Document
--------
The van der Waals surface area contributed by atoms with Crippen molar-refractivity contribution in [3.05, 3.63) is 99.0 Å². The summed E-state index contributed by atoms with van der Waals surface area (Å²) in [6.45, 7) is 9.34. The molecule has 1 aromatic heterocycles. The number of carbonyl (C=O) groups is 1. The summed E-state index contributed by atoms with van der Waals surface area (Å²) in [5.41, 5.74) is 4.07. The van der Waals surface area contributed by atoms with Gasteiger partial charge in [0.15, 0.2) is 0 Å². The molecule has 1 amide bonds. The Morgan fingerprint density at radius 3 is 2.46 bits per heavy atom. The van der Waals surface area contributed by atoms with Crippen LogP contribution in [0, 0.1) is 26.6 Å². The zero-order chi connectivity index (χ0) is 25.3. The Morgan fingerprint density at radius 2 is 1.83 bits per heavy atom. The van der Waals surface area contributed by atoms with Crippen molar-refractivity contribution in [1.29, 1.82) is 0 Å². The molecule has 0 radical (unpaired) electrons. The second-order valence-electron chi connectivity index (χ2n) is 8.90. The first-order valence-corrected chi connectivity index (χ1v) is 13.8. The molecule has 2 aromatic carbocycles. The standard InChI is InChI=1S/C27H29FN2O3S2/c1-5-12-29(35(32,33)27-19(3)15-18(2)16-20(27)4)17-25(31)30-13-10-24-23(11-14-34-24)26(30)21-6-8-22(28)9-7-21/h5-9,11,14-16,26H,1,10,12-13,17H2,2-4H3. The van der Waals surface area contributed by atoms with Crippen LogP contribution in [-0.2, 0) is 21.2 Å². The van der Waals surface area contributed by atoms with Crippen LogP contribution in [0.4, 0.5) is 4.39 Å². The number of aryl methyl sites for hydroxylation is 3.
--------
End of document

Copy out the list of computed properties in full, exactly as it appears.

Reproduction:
The van der Waals surface area contributed by atoms with Crippen molar-refractivity contribution in [3.05, 3.63) is 99.0 Å². The summed E-state index contributed by atoms with van der Waals surface area (Å²) in [6.45, 7) is 9.34. The molecule has 1 aromatic heterocycles. The number of carbonyl (C=O) groups is 1. The summed E-state index contributed by atoms with van der Waals surface area (Å²) in [5.41, 5.74) is 4.07. The van der Waals surface area contributed by atoms with Gasteiger partial charge in [0.15, 0.2) is 0 Å². The molecule has 1 amide bonds. The Morgan fingerprint density at radius 3 is 2.46 bits per heavy atom. The van der Waals surface area contributed by atoms with Crippen LogP contribution in [0, 0.1) is 26.6 Å². The zero-order chi connectivity index (χ0) is 25.3. The Morgan fingerprint density at radius 2 is 1.83 bits per heavy atom. The van der Waals surface area contributed by atoms with Crippen molar-refractivity contribution in [1.29, 1.82) is 0 Å². The molecule has 0 radical (unpaired) electrons. The second-order valence-electron chi connectivity index (χ2n) is 8.90. The first-order valence-corrected chi connectivity index (χ1v) is 13.8. The molecule has 2 aromatic carbocycles. The standard InChI is InChI=1S/C27H29FN2O3S2/c1-5-12-29(35(32,33)27-19(3)15-18(2)16-20(27)4)17-25(31)30-13-10-24-23(11-14-34-24)26(30)21-6-8-22(28)9-7-21/h5-9,11,14-16,26H,1,10,12-13,17H2,2-4H3. The van der Waals surface area contributed by atoms with Crippen LogP contribution in [-0.2, 0) is 21.2 Å². The van der Waals surface area contributed by atoms with Crippen LogP contribution in [0.4, 0.5) is 4.39 Å². The number of aryl methyl sites for hydroxylation is 3.